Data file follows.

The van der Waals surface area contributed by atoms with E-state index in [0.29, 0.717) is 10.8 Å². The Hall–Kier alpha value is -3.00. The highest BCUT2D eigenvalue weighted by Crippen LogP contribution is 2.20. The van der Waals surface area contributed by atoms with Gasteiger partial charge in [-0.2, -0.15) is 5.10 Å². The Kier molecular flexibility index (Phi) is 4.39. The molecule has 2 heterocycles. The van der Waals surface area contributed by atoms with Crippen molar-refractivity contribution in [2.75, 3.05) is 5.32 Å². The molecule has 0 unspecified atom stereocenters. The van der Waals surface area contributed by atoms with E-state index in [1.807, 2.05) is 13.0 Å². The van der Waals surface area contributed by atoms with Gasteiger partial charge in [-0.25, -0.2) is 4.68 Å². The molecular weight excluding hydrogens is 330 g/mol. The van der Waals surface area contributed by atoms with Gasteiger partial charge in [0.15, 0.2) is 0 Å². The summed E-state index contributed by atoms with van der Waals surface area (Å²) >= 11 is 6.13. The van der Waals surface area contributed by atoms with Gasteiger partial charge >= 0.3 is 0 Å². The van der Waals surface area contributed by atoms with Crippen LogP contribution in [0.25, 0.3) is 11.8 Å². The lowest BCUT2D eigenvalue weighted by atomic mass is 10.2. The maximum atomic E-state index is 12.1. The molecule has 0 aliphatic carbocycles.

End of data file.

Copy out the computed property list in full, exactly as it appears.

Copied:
The van der Waals surface area contributed by atoms with E-state index in [0.29, 0.717) is 10.8 Å². The Hall–Kier alpha value is -3.00. The highest BCUT2D eigenvalue weighted by Crippen LogP contribution is 2.20. The van der Waals surface area contributed by atoms with Gasteiger partial charge in [-0.2, -0.15) is 5.10 Å². The Kier molecular flexibility index (Phi) is 4.39. The molecule has 2 heterocycles. The van der Waals surface area contributed by atoms with Crippen molar-refractivity contribution in [2.75, 3.05) is 5.32 Å². The molecule has 0 unspecified atom stereocenters. The van der Waals surface area contributed by atoms with E-state index in [1.807, 2.05) is 13.0 Å². The van der Waals surface area contributed by atoms with Gasteiger partial charge in [-0.25, -0.2) is 4.68 Å². The molecular weight excluding hydrogens is 330 g/mol. The van der Waals surface area contributed by atoms with Gasteiger partial charge in [0.15, 0.2) is 0 Å². The summed E-state index contributed by atoms with van der Waals surface area (Å²) >= 11 is 6.13. The van der Waals surface area contributed by atoms with Gasteiger partial charge >= 0.3 is 0 Å². The van der Waals surface area contributed by atoms with Crippen LogP contribution in [0.25, 0.3) is 11.8 Å². The lowest BCUT2D eigenvalue weighted by atomic mass is 10.2. The maximum atomic E-state index is 12.1. The molecule has 0 aliphatic carbocycles.